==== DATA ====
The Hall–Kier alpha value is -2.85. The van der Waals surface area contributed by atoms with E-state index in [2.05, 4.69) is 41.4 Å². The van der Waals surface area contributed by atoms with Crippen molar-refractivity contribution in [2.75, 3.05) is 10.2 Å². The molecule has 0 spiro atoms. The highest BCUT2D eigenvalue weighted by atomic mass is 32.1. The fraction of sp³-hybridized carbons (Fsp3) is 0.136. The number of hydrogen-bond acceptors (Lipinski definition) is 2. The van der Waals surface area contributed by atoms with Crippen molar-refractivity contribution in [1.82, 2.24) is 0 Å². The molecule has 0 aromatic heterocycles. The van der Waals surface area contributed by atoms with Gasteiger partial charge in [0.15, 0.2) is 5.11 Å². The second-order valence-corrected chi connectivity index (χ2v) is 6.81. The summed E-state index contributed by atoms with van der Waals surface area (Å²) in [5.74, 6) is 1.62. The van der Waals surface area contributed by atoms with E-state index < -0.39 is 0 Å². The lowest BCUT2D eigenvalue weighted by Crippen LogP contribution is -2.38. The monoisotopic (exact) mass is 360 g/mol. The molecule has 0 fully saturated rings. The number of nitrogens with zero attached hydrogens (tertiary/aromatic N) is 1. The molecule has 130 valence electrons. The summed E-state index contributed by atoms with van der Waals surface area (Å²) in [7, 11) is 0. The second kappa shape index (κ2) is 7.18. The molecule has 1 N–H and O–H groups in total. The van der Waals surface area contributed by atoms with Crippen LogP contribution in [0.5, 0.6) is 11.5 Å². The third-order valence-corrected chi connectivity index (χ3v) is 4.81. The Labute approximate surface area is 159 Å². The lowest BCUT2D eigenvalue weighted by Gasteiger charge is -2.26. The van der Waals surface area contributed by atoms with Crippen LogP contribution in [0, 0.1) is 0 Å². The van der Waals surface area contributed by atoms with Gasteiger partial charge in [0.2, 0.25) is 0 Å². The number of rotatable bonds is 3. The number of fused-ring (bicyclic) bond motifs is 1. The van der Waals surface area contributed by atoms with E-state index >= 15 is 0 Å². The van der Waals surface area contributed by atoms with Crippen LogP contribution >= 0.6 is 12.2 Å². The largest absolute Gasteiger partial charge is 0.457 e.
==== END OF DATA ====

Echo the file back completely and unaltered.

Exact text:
The Hall–Kier alpha value is -2.85. The van der Waals surface area contributed by atoms with E-state index in [2.05, 4.69) is 41.4 Å². The van der Waals surface area contributed by atoms with Crippen molar-refractivity contribution in [2.75, 3.05) is 10.2 Å². The molecule has 0 spiro atoms. The highest BCUT2D eigenvalue weighted by atomic mass is 32.1. The fraction of sp³-hybridized carbons (Fsp3) is 0.136. The number of hydrogen-bond acceptors (Lipinski definition) is 2. The van der Waals surface area contributed by atoms with Crippen molar-refractivity contribution in [1.82, 2.24) is 0 Å². The molecule has 0 aromatic heterocycles. The van der Waals surface area contributed by atoms with Gasteiger partial charge in [0.15, 0.2) is 5.11 Å². The second-order valence-corrected chi connectivity index (χ2v) is 6.81. The summed E-state index contributed by atoms with van der Waals surface area (Å²) in [5.74, 6) is 1.62. The van der Waals surface area contributed by atoms with E-state index < -0.39 is 0 Å². The lowest BCUT2D eigenvalue weighted by Crippen LogP contribution is -2.38. The monoisotopic (exact) mass is 360 g/mol. The molecule has 0 fully saturated rings. The number of nitrogens with zero attached hydrogens (tertiary/aromatic N) is 1. The molecule has 130 valence electrons. The summed E-state index contributed by atoms with van der Waals surface area (Å²) in [7, 11) is 0. The second kappa shape index (κ2) is 7.18. The molecule has 1 N–H and O–H groups in total. The van der Waals surface area contributed by atoms with Crippen LogP contribution in [0.5, 0.6) is 11.5 Å². The third-order valence-corrected chi connectivity index (χ3v) is 4.81. The Labute approximate surface area is 159 Å². The lowest BCUT2D eigenvalue weighted by Gasteiger charge is -2.26. The van der Waals surface area contributed by atoms with Crippen LogP contribution in [0, 0.1) is 0 Å². The van der Waals surface area contributed by atoms with Gasteiger partial charge in [0.2, 0.25) is 0 Å². The number of rotatable bonds is 3. The number of fused-ring (bicyclic) bond motifs is 1. The van der Waals surface area contributed by atoms with E-state index >= 15 is 0 Å². The van der Waals surface area contributed by atoms with Crippen LogP contribution >= 0.6 is 12.2 Å². The largest absolute Gasteiger partial charge is 0.457 e.